Companies look to nature in an attempt to restore corporate culture

Company culture is a crucial ingredient for effective teamwork and employee retention. Remote work presents new challenges and demands new solutions.

During the pandemic, some organizations have seen people join and leave the company without ever meeting their team members in person. Many workplaces will be all too familiar with the challenge of developing effective working relationships on Zoom.

Remote work has made it more difficult to maintain corporate culture. It’s a significant issue for employees, with 54% of workers willing to leave an employer that doesn’t prioritize culture, according to a recent Cezanne HR survey.

Some companies have tried to solve the problem by encouraging staff to return to the office, but forcing this on staff and removing the flexibility they are now used to may prove equally unpopular.

Solving this challenge will require new solutions. Some organizations are looking beyond the four walls of the office to reinstate the collaborative energy and team spirit that they have been missing for two years.

back to nature

For software giant Salesforce, part of the answer is its 75-acre Trailblazer Ranch. The new “wellness center” was built in Scotts Valley, California, and includes a fitness center, sleeping cabins, an outdoor amphitheater, and a communal dining area. Employees can participate in nature trails, yoga sessions and cooking classes.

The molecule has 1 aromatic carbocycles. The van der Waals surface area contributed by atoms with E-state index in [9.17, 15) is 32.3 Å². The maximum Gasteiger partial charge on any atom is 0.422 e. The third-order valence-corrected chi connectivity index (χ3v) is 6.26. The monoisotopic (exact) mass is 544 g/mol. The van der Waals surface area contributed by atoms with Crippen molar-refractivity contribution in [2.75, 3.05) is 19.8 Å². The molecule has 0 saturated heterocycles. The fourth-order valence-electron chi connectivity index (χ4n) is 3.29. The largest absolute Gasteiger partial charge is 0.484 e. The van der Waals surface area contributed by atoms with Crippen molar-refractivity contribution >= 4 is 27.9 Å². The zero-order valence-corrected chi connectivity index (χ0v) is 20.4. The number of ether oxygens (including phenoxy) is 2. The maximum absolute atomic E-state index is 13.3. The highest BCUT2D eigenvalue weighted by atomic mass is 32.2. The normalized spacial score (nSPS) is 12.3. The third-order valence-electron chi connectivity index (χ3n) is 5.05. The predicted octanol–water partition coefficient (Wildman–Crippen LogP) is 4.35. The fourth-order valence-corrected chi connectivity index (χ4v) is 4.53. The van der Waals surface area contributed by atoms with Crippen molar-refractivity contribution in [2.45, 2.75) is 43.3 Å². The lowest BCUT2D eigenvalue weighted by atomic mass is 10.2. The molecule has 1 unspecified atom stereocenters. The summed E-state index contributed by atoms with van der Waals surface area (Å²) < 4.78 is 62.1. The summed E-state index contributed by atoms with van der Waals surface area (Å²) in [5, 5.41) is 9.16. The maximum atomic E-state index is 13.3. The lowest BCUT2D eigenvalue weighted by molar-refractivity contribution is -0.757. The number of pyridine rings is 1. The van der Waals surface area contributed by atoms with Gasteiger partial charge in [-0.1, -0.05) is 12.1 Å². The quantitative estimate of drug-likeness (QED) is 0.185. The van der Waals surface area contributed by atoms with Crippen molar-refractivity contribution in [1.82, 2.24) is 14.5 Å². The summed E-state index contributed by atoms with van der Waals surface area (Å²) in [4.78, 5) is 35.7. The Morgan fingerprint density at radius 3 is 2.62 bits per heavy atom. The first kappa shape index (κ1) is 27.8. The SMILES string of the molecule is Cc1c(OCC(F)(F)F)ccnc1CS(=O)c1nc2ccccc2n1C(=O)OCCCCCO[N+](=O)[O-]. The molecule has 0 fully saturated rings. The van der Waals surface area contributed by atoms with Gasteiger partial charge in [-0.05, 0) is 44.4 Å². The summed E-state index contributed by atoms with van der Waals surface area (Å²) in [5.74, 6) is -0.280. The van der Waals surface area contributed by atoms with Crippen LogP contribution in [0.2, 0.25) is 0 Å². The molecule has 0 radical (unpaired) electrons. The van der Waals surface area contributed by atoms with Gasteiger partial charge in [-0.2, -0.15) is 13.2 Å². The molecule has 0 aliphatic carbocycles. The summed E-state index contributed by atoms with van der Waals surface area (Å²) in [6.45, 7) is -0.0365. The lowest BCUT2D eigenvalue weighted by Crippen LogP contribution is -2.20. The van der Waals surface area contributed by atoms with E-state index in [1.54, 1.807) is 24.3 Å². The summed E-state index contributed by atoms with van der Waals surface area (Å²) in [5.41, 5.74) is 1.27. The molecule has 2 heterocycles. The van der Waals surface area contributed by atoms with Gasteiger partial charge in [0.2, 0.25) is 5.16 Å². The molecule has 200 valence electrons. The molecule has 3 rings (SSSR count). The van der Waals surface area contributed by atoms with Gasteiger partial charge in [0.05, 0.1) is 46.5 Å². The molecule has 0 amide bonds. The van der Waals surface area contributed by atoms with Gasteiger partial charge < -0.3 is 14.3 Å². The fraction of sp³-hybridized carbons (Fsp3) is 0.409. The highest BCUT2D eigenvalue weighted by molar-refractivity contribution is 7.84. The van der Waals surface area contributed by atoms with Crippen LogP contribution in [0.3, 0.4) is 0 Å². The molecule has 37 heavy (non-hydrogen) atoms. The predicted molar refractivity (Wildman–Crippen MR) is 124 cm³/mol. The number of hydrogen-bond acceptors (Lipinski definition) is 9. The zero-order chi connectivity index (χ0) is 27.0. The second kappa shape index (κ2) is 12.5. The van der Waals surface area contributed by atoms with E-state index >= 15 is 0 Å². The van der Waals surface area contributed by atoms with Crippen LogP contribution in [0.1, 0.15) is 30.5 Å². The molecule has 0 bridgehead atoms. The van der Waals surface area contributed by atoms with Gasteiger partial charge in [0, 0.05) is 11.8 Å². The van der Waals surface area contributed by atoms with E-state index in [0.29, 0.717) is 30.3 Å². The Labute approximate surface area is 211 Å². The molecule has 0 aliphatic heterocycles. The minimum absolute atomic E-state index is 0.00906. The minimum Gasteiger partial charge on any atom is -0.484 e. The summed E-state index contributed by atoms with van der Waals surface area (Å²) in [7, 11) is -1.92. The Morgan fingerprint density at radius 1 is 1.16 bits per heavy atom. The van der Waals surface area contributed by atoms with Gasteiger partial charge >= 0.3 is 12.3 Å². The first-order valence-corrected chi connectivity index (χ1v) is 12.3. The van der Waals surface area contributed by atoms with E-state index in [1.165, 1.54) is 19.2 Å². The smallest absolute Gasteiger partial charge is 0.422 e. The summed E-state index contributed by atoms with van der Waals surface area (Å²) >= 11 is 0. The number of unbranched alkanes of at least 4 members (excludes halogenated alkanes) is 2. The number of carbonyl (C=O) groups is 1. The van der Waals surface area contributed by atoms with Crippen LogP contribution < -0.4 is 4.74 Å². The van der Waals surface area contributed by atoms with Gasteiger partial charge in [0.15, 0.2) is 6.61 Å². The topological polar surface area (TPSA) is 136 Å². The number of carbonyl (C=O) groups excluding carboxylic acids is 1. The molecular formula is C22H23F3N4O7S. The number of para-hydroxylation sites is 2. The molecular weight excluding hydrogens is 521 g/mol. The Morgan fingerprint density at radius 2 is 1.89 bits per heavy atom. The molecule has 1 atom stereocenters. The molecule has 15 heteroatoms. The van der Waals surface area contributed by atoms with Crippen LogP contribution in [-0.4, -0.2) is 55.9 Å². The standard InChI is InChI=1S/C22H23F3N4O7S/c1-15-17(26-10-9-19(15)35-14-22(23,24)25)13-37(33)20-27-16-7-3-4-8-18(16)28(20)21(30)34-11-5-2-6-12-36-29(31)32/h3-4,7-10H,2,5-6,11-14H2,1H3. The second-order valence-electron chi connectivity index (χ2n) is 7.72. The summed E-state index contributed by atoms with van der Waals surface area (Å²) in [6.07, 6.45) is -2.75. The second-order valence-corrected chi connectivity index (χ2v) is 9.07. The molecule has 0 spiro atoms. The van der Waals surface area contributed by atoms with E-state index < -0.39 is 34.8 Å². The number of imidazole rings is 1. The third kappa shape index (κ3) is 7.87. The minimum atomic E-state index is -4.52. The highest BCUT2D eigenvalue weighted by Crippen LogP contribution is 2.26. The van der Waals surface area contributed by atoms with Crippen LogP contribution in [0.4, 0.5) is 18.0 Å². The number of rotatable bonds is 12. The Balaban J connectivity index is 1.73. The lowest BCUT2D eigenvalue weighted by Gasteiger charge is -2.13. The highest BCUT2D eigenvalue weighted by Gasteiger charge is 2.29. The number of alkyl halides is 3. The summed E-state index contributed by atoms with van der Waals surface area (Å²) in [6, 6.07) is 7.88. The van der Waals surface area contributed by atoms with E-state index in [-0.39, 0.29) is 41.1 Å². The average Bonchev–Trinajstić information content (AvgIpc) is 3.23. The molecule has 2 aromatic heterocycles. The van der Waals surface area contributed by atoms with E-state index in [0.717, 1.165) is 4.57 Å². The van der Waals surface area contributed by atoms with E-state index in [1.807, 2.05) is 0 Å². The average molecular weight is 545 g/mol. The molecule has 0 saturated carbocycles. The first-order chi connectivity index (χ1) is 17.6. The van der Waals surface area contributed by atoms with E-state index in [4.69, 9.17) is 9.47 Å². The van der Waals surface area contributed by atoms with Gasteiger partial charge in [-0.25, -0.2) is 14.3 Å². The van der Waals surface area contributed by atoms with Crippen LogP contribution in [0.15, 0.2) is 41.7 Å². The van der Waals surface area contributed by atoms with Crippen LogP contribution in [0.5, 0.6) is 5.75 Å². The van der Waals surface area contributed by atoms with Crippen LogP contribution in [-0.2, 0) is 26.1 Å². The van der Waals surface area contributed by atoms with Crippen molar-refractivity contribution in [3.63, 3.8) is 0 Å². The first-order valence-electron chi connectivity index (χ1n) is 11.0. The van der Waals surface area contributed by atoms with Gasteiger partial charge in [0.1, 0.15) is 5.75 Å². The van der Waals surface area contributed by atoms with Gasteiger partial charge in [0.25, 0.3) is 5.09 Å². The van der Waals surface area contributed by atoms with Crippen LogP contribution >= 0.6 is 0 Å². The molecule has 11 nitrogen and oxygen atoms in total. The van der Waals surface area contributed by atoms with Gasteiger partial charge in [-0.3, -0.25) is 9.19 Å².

Salesforce president and chief human resources officer Brent Hyder says co-workers have missed being together and bonding during the pandemic. “With employees working in a new flexible environment, our physical spaces now serve a different purpose today than two years ago, so we needed to find a way to allow our employees to meet safely, connect and collaborate, and grow personally and professionally.”

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Although 77% of Salesforce employees said they want to meet face-to-face with their teams again, the company recognizes that many people have benefited from the flexibility of today’s work arrangements. “Parents have seen more of their children, recent graduates have moved to affordable cities, and individuals have spent more time on wellness.”

Trailblazer Ranch was designed as a solution. The goal is for 10,000 global Salesforce employees to visit the ranch and benefit from the facilities this fiscal year. The space has been designed around nature and well-being and the company hopes it will be a place where colleagues can “build trusting relationships, learn from each other, be inspired, grow in their careers and give back to the community.

In the UK, there has been growing interest in nature-based teamwork sessions. Manchester-based Freshwalks, which facilitates walking sessions for corporate clients, saw demand increase by 84% between 2019 and 2021. Its founder Michael Di Paola believes this is partly due to the shift to hybrid working.

“Employers and their teams were looking for a teambuilding format that encourages natural human connection in a safe and healthy way,” he says. “Teams are looking for the opportunity to get away from their desks and get together with colleagues to share new experiences and build their relationships.”